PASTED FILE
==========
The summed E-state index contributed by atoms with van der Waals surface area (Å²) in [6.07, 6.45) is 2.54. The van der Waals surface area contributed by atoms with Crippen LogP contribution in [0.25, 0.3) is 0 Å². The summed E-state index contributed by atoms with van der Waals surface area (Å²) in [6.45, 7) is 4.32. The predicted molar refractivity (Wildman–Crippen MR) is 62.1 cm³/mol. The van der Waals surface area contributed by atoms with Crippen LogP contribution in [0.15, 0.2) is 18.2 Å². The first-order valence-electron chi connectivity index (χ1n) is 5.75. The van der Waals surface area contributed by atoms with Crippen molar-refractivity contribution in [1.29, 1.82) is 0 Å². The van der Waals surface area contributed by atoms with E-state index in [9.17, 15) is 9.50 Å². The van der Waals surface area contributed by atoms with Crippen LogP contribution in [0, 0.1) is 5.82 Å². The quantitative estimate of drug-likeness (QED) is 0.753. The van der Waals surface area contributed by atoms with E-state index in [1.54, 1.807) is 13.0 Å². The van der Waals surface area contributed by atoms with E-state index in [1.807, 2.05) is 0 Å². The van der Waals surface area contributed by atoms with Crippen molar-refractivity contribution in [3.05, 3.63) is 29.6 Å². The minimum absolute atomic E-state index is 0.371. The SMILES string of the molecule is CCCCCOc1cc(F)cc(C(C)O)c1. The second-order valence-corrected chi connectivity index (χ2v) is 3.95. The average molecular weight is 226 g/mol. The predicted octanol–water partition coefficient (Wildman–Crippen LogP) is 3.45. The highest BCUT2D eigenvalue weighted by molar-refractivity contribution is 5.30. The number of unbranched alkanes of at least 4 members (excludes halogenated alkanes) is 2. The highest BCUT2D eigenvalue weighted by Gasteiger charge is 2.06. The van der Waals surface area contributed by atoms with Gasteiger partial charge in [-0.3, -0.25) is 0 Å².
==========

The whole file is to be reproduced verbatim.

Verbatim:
The summed E-state index contributed by atoms with van der Waals surface area (Å²) in [6.07, 6.45) is 2.54. The van der Waals surface area contributed by atoms with Crippen LogP contribution in [0.25, 0.3) is 0 Å². The summed E-state index contributed by atoms with van der Waals surface area (Å²) in [6.45, 7) is 4.32. The predicted molar refractivity (Wildman–Crippen MR) is 62.1 cm³/mol. The van der Waals surface area contributed by atoms with Crippen LogP contribution in [0.15, 0.2) is 18.2 Å². The first-order valence-electron chi connectivity index (χ1n) is 5.75. The van der Waals surface area contributed by atoms with Crippen molar-refractivity contribution in [1.29, 1.82) is 0 Å². The van der Waals surface area contributed by atoms with E-state index in [9.17, 15) is 9.50 Å². The van der Waals surface area contributed by atoms with Crippen LogP contribution in [0, 0.1) is 5.82 Å². The quantitative estimate of drug-likeness (QED) is 0.753. The van der Waals surface area contributed by atoms with E-state index in [1.54, 1.807) is 13.0 Å². The van der Waals surface area contributed by atoms with E-state index in [1.807, 2.05) is 0 Å². The van der Waals surface area contributed by atoms with Crippen molar-refractivity contribution in [3.05, 3.63) is 29.6 Å². The minimum absolute atomic E-state index is 0.371. The SMILES string of the molecule is CCCCCOc1cc(F)cc(C(C)O)c1. The second-order valence-corrected chi connectivity index (χ2v) is 3.95. The average molecular weight is 226 g/mol. The predicted octanol–water partition coefficient (Wildman–Crippen LogP) is 3.45. The highest BCUT2D eigenvalue weighted by molar-refractivity contribution is 5.30. The number of unbranched alkanes of at least 4 members (excludes halogenated alkanes) is 2. The highest BCUT2D eigenvalue weighted by Gasteiger charge is 2.06. The van der Waals surface area contributed by atoms with Gasteiger partial charge in [-0.3, -0.25) is 0 Å².